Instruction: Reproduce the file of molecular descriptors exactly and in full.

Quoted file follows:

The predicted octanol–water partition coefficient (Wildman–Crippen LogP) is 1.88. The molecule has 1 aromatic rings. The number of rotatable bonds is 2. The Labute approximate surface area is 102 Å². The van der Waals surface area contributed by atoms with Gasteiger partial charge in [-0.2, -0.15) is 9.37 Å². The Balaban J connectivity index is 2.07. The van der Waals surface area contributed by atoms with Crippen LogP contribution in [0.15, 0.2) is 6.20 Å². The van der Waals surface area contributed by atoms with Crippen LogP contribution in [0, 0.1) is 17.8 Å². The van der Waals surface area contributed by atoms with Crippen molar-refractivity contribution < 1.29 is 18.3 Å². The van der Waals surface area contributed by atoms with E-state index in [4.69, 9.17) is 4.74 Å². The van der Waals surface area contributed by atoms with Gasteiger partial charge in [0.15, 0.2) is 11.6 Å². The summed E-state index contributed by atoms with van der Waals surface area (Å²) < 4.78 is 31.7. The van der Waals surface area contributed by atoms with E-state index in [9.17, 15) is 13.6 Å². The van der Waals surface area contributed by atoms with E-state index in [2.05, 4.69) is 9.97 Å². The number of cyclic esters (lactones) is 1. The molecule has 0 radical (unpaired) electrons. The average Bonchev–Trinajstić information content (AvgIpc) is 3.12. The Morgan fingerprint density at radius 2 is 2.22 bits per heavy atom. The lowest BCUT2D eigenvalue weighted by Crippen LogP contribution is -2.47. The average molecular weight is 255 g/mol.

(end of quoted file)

The predicted octanol–water partition coefficient (Wildman–Crippen LogP) is 1.88. The molecule has 1 aromatic rings. The number of rotatable bonds is 2. The Labute approximate surface area is 102 Å². The van der Waals surface area contributed by atoms with Gasteiger partial charge in [-0.2, -0.15) is 9.37 Å². The Balaban J connectivity index is 2.07. The van der Waals surface area contributed by atoms with Crippen LogP contribution in [0.15, 0.2) is 6.20 Å². The van der Waals surface area contributed by atoms with Crippen LogP contribution in [0, 0.1) is 17.8 Å². The van der Waals surface area contributed by atoms with Crippen molar-refractivity contribution < 1.29 is 18.3 Å². The van der Waals surface area contributed by atoms with E-state index in [4.69, 9.17) is 4.74 Å². The van der Waals surface area contributed by atoms with Gasteiger partial charge in [0.15, 0.2) is 11.6 Å². The summed E-state index contributed by atoms with van der Waals surface area (Å²) < 4.78 is 31.7. The van der Waals surface area contributed by atoms with E-state index in [9.17, 15) is 13.6 Å². The van der Waals surface area contributed by atoms with E-state index in [2.05, 4.69) is 9.97 Å². The number of cyclic esters (lactones) is 1. The molecule has 0 radical (unpaired) electrons. The average Bonchev–Trinajstić information content (AvgIpc) is 3.12. The Morgan fingerprint density at radius 2 is 2.22 bits per heavy atom. The lowest BCUT2D eigenvalue weighted by Crippen LogP contribution is -2.47. The average molecular weight is 255 g/mol.